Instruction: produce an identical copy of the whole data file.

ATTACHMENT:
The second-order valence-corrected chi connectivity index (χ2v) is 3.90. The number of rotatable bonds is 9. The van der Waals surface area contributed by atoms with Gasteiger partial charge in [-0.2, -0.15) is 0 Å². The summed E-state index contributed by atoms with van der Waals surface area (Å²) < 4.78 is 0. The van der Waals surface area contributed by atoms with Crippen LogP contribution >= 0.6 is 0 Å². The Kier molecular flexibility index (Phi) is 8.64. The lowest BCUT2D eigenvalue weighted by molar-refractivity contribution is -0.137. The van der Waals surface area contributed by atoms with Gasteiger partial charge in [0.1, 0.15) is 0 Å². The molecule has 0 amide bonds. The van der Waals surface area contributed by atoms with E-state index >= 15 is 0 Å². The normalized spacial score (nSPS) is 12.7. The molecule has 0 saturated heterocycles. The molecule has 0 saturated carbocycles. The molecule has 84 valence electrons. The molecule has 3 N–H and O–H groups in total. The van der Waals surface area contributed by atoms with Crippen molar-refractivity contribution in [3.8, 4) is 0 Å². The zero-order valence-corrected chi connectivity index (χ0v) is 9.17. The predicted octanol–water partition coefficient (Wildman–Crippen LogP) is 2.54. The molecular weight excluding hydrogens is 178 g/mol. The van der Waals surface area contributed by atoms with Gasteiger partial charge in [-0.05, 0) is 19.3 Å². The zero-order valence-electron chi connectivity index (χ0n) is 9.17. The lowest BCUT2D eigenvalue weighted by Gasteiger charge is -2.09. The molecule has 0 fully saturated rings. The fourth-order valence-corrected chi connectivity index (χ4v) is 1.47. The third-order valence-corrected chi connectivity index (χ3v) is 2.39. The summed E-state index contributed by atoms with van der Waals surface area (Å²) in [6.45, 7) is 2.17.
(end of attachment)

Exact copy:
The second-order valence-corrected chi connectivity index (χ2v) is 3.90. The number of rotatable bonds is 9. The van der Waals surface area contributed by atoms with Gasteiger partial charge in [-0.2, -0.15) is 0 Å². The summed E-state index contributed by atoms with van der Waals surface area (Å²) < 4.78 is 0. The van der Waals surface area contributed by atoms with Crippen LogP contribution >= 0.6 is 0 Å². The Kier molecular flexibility index (Phi) is 8.64. The lowest BCUT2D eigenvalue weighted by molar-refractivity contribution is -0.137. The van der Waals surface area contributed by atoms with Gasteiger partial charge in [0.1, 0.15) is 0 Å². The molecule has 0 amide bonds. The van der Waals surface area contributed by atoms with E-state index >= 15 is 0 Å². The normalized spacial score (nSPS) is 12.7. The molecule has 0 saturated heterocycles. The molecule has 0 saturated carbocycles. The molecule has 84 valence electrons. The molecule has 3 N–H and O–H groups in total. The van der Waals surface area contributed by atoms with Crippen molar-refractivity contribution in [3.8, 4) is 0 Å². The zero-order valence-corrected chi connectivity index (χ0v) is 9.17. The predicted octanol–water partition coefficient (Wildman–Crippen LogP) is 2.54. The molecular weight excluding hydrogens is 178 g/mol. The van der Waals surface area contributed by atoms with Gasteiger partial charge in [-0.05, 0) is 19.3 Å². The zero-order valence-electron chi connectivity index (χ0n) is 9.17. The lowest BCUT2D eigenvalue weighted by Gasteiger charge is -2.09. The molecule has 0 fully saturated rings. The fourth-order valence-corrected chi connectivity index (χ4v) is 1.47. The third-order valence-corrected chi connectivity index (χ3v) is 2.39. The summed E-state index contributed by atoms with van der Waals surface area (Å²) in [6.45, 7) is 2.17.